Pediatric Surgery International

, Volume 23, Issue 12, pp 1179–1182 | Cite as

Reduced distribution of pacemaking cells in dilated colon

  • Jonathan Sutcliffe
  • Sebastian K. King
  • Melanie C. Clarke
  • Pamela Farmer
  • John M. HutsonEmail author
  • Bridget R. Southwell
Original Article


Interstitial cells of Cajal (ICC) act as pacemaker in gastrointestinal smooth muscle. In animals, small bowel dilatation produces a reduction in ICC numbers and in pacemaker function. With resolution of dilatation, ICC numbers and pacemaking function are partially restored. In human colonic disease states, dilatation is associated with dysmotility. The effect of dilatation on ICC distribution has not previously been examined in the human colon. Tissues from a neonate with colonic atresia and a 17-year-old adolescent with acquired megasigmoid were fixed, sectioned and incubated with anti cKit antibodies followed by fluorescent secondary antibodies. Distended and non-distended segments of colon were examined for ICC distribution using immunohistochemistry to c-Kit. Images were obtained with confocal microscopy. In both patients, there was a marked reduction in cKit-immunoreactive cells in the circular muscle and the myenteric plexus of the distended colon compared to the distal non-distended colon. Dilatation of the human colon is associated with a marked reduction in ICC. A resulting loss of pacemaker function could contribute to dysmotility associated with distension. Further studies assessing pacemaking function in human subjects and investigating reversibility of ICC disruption may allow new therapeutic strategies.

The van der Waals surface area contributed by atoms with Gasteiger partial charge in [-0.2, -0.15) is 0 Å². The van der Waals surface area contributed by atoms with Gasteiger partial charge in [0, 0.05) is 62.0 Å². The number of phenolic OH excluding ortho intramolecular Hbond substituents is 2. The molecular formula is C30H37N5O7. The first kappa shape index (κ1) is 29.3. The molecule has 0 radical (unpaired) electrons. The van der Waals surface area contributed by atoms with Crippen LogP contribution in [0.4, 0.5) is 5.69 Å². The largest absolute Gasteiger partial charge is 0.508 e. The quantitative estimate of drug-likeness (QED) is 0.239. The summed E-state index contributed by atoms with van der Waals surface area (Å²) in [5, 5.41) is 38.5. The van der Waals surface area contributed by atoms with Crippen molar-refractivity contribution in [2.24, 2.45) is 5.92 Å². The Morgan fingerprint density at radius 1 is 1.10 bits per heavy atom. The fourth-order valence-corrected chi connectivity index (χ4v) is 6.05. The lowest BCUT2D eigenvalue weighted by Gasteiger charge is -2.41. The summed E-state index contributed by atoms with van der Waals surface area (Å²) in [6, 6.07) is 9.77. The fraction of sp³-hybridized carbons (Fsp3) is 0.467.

Interstitial cells of Cajal Colon Atresia Constipation Obstruction 


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Copyright information

© Springer-Verlag 2007

Authors and Affiliations

  • Jonathan Sutcliffe
    • 1
    • 2
  • Sebastian K. King
    • 1
    • 2
    • 3
  • Melanie C. Clarke
    • 1
    • 2
    • 4
  • Pamela Farmer
    • 2
  • John M. Hutson
    • 1
    • 2
    • 3
    Email author
  • Bridget R. Southwell
    • 4
  1. 1.Department of General SurgeryRoyal Children’s HospitalMelbourneAustralia
  2. 2.Surgical Research LaboratoryMurdoch Childrens Research InstituteMelbourneAustralia
  3. 3.Department of PaediatricsUniversity of MelbourneMelbourneAustralia
  4. 4.Gut Motility LaboratoryMurdoch Childrens Research InstituteMelbourneAustralia

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